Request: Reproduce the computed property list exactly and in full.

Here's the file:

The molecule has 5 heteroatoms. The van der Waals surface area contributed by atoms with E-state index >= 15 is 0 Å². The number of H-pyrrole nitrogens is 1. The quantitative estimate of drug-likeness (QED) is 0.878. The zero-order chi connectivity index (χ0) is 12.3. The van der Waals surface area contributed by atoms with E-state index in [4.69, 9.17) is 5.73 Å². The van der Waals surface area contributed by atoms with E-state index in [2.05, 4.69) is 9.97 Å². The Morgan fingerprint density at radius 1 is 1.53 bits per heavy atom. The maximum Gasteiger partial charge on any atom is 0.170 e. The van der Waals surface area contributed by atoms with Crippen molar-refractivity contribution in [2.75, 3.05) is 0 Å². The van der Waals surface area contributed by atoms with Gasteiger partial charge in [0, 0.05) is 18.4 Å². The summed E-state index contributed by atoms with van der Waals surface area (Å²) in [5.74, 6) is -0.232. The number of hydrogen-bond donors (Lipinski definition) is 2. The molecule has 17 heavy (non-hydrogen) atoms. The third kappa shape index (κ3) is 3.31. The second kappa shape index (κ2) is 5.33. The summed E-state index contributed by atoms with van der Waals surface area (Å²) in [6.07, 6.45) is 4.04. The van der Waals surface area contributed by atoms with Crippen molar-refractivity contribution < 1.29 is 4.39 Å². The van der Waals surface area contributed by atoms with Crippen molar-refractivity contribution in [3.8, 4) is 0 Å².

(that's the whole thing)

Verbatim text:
The molecule has 5 heteroatoms. The van der Waals surface area contributed by atoms with E-state index >= 15 is 0 Å². The number of H-pyrrole nitrogens is 1. The quantitative estimate of drug-likeness (QED) is 0.878. The zero-order chi connectivity index (χ0) is 12.3. The van der Waals surface area contributed by atoms with E-state index in [4.69, 9.17) is 5.73 Å². The van der Waals surface area contributed by atoms with E-state index in [2.05, 4.69) is 9.97 Å². The Morgan fingerprint density at radius 1 is 1.53 bits per heavy atom. The maximum Gasteiger partial charge on any atom is 0.170 e. The van der Waals surface area contributed by atoms with Crippen molar-refractivity contribution in [2.75, 3.05) is 0 Å². The van der Waals surface area contributed by atoms with Gasteiger partial charge in [0, 0.05) is 18.4 Å². The summed E-state index contributed by atoms with van der Waals surface area (Å²) in [5.74, 6) is -0.232. The number of hydrogen-bond donors (Lipinski definition) is 2. The molecule has 17 heavy (non-hydrogen) atoms. The third kappa shape index (κ3) is 3.31. The second kappa shape index (κ2) is 5.33. The summed E-state index contributed by atoms with van der Waals surface area (Å²) in [6.07, 6.45) is 4.04. The van der Waals surface area contributed by atoms with Crippen molar-refractivity contribution < 1.29 is 4.39 Å². The van der Waals surface area contributed by atoms with Crippen molar-refractivity contribution in [3.8, 4) is 0 Å².